Thank you to Michele Williams, ACS CAN volunteer Co-Lead Ambassador for Maryland and to all of the advocates from many health organizations who attended One Voice Against Cancer Day on Capitol Hill to urge Congress to sustain funding for cancer research and prevention programs.
Mary Brogan Breast and Cervical Cancer Early Detection Program
Mary Brogan Breast and Cervical Cancer
Early Detection Program
SUPPORT House Position ($1.8 million)
The Mary Brogan Breast and Cervical Cancer Early Detection Program provides lifesaving cancer screenings for medically underserved women between the ages of 50 and 64 whose incomes are below 200% of the federal poverty level. Women diagnosed with cancer through the program are eligible for a special Medicaid program that covers the costs of their treatment.
Breast cancer is the second leading cause of cancer death in women. Florida ranks third in the U.S. in the number of new breast cancer cases per year and second in the number of deaths. An estimated 15,470 Florida women will receive a breast cancer diagnosis and an estimated 2,830 are expected to die from the disease in 2015[i].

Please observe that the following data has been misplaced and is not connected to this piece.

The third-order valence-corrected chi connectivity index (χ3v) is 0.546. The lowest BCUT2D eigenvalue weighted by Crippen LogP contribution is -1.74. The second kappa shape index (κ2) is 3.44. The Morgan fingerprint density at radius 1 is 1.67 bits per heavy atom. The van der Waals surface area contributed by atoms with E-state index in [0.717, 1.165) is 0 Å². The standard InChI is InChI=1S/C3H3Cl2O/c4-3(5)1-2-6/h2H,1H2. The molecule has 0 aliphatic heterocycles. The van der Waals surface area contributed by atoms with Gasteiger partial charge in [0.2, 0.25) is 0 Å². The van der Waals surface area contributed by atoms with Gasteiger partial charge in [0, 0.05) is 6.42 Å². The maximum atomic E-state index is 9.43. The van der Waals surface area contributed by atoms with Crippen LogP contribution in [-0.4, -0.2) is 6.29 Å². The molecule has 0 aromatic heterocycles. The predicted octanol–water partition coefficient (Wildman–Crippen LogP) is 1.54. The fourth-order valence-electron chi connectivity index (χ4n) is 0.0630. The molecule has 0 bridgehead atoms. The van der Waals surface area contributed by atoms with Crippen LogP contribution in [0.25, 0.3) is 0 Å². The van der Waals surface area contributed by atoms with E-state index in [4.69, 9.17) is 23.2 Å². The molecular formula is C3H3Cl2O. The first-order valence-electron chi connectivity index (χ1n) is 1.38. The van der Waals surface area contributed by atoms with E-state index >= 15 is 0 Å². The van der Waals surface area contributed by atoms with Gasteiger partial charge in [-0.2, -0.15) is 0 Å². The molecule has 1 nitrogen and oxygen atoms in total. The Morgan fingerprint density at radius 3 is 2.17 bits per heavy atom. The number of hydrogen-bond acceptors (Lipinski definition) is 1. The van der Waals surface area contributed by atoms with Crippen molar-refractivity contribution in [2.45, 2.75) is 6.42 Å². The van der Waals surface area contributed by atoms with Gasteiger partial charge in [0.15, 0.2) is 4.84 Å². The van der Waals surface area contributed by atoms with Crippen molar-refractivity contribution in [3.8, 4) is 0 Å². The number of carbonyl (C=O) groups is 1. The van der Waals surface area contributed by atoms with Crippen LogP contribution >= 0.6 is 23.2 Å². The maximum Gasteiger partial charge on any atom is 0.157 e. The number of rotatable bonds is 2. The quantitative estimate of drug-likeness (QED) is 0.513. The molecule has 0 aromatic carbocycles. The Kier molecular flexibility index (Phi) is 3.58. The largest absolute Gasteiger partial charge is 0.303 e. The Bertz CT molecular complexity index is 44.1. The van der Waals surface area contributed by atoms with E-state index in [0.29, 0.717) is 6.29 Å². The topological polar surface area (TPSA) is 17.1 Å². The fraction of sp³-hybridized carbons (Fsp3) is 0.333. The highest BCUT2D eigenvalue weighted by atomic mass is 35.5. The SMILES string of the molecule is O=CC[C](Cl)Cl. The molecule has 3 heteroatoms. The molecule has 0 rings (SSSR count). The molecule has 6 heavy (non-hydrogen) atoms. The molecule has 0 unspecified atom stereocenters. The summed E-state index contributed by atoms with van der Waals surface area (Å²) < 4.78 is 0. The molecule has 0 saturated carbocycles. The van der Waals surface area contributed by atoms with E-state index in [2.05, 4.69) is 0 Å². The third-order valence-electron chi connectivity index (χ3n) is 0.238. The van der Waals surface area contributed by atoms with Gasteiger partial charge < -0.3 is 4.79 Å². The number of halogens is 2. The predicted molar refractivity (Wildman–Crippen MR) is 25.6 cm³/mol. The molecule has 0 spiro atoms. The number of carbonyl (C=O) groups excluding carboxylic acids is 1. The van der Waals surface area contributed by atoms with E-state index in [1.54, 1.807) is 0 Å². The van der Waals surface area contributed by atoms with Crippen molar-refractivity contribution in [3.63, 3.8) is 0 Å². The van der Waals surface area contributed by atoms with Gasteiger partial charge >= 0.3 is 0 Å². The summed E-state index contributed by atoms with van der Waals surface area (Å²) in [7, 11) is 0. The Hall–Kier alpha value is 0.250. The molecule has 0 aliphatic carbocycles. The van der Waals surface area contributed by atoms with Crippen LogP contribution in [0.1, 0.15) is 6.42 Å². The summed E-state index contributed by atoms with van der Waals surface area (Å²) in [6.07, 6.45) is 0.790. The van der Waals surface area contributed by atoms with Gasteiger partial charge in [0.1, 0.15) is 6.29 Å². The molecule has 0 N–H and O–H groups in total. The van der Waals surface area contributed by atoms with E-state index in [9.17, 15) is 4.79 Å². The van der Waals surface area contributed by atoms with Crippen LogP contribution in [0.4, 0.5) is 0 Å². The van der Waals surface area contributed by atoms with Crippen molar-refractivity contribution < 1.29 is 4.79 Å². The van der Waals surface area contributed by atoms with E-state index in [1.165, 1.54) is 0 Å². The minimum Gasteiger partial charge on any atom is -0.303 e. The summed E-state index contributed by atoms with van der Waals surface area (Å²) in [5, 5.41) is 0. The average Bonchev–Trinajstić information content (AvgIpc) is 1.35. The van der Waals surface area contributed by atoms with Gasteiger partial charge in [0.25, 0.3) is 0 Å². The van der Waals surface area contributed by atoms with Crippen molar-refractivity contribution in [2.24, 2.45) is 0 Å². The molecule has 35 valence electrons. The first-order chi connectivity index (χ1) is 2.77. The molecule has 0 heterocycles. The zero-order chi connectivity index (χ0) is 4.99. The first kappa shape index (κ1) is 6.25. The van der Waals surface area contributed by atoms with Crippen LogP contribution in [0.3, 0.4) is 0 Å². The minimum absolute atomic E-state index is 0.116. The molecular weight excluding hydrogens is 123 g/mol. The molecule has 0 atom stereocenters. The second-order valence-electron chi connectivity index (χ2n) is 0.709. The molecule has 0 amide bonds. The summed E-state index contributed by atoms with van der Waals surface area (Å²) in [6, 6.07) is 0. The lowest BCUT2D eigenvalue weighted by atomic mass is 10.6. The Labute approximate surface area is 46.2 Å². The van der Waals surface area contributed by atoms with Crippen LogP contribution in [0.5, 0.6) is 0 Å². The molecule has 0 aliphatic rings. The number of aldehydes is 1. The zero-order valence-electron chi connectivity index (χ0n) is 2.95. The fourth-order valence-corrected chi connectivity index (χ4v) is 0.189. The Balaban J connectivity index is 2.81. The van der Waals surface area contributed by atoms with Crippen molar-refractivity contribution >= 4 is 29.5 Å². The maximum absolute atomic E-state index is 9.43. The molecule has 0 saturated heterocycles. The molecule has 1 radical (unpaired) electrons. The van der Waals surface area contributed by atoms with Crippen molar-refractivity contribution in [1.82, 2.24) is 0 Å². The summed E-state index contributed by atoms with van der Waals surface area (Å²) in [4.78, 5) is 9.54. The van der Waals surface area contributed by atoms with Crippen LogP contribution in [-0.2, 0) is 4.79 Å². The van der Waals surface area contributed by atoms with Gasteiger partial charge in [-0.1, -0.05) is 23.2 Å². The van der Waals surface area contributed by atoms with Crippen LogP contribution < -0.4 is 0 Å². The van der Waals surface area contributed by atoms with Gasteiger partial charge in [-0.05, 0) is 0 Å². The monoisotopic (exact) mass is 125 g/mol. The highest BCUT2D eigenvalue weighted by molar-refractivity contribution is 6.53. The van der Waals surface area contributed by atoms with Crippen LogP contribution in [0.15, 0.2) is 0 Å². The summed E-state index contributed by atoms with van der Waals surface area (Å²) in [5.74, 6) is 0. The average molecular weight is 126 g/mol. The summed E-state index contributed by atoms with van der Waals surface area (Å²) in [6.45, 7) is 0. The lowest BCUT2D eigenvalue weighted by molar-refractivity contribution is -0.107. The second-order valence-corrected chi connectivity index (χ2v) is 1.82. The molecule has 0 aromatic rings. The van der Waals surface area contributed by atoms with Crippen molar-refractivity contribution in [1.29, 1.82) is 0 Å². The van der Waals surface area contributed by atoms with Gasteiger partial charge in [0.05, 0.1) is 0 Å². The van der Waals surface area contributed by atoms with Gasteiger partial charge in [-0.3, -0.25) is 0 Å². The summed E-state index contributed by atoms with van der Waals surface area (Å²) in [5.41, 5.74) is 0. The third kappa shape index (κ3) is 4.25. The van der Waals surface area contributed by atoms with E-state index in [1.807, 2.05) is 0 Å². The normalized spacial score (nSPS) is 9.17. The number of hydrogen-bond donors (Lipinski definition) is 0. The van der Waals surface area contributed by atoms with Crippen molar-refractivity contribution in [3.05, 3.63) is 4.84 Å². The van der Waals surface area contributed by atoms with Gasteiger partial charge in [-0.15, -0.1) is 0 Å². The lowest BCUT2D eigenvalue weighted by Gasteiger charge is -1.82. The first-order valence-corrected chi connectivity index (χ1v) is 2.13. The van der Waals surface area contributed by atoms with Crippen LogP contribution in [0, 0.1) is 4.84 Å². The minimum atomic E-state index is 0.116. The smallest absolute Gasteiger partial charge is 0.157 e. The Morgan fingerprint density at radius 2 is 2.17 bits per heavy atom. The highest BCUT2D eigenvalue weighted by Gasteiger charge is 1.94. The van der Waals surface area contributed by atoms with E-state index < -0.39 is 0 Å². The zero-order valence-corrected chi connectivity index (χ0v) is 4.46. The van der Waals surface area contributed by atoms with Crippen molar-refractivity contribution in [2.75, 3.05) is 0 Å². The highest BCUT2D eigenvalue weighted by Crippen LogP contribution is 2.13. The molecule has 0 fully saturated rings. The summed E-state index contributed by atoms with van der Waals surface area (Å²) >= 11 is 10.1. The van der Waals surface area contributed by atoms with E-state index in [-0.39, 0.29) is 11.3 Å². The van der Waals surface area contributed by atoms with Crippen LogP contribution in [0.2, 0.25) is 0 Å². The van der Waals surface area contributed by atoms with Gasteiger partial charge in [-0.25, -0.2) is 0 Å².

- The 2012-13 Fiscal Year was the first year Florida contributed state general revenue to the program to match the federal dollars:
- $1,236,473 provided for 2,950 additional women to be screened[ii]
- In 2013-14, the legislature appropriated a first ever reoccurring amount of $300,000, which brought total program funding to $1,536,473
- Additional funding provided for 3,198 additional women to be screened[iii]
- For the current Fiscal Year (2015-16), the program received a record amount of state funding - $2.1 million($300,00 recurring; $1.8 million non-recurring)
- Currently, the proposed Senate budget only contains $300,00 for the program, while the House has included the full $1.8 million in non-recurring funds
- ACS CAN is asking that the Senate move to the House position of $1.8 million
Even with the additional state funding, the program is only able to serve 5.7% of the priority population. More than 226,086 women who need these lifesaving screenings are not able to access the program due to funding limitations.